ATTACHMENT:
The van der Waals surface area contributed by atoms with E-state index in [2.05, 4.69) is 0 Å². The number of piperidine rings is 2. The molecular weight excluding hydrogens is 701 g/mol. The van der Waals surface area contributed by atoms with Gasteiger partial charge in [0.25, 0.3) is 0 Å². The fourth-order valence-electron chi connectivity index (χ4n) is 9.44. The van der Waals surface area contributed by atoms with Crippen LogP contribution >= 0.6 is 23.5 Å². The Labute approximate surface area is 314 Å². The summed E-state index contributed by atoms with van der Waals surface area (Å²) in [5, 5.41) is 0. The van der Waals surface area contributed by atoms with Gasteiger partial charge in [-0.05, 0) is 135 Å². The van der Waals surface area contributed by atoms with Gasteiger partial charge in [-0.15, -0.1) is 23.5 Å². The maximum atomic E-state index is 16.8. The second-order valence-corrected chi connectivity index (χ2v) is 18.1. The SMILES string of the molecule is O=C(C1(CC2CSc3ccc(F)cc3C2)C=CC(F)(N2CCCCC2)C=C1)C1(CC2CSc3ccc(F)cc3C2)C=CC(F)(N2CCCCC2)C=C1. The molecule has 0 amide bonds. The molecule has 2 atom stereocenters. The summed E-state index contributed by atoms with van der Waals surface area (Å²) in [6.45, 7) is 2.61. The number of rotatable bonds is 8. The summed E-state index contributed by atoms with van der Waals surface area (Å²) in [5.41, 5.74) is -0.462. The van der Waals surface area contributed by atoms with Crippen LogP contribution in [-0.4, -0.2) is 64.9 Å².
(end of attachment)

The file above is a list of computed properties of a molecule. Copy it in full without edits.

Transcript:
The van der Waals surface area contributed by atoms with E-state index in [2.05, 4.69) is 0 Å². The number of piperidine rings is 2. The molecular weight excluding hydrogens is 701 g/mol. The van der Waals surface area contributed by atoms with Gasteiger partial charge in [0.25, 0.3) is 0 Å². The fourth-order valence-electron chi connectivity index (χ4n) is 9.44. The van der Waals surface area contributed by atoms with Crippen LogP contribution >= 0.6 is 23.5 Å². The Labute approximate surface area is 314 Å². The summed E-state index contributed by atoms with van der Waals surface area (Å²) in [5, 5.41) is 0. The van der Waals surface area contributed by atoms with Gasteiger partial charge in [-0.05, 0) is 135 Å². The van der Waals surface area contributed by atoms with Gasteiger partial charge in [-0.15, -0.1) is 23.5 Å². The maximum atomic E-state index is 16.8. The second-order valence-corrected chi connectivity index (χ2v) is 18.1. The SMILES string of the molecule is O=C(C1(CC2CSc3ccc(F)cc3C2)C=CC(F)(N2CCCCC2)C=C1)C1(CC2CSc3ccc(F)cc3C2)C=CC(F)(N2CCCCC2)C=C1. The molecule has 0 amide bonds. The molecule has 2 atom stereocenters. The summed E-state index contributed by atoms with van der Waals surface area (Å²) in [6.45, 7) is 2.61. The number of rotatable bonds is 8. The summed E-state index contributed by atoms with van der Waals surface area (Å²) in [5.41, 5.74) is -0.462. The van der Waals surface area contributed by atoms with Crippen LogP contribution in [-0.4, -0.2) is 64.9 Å².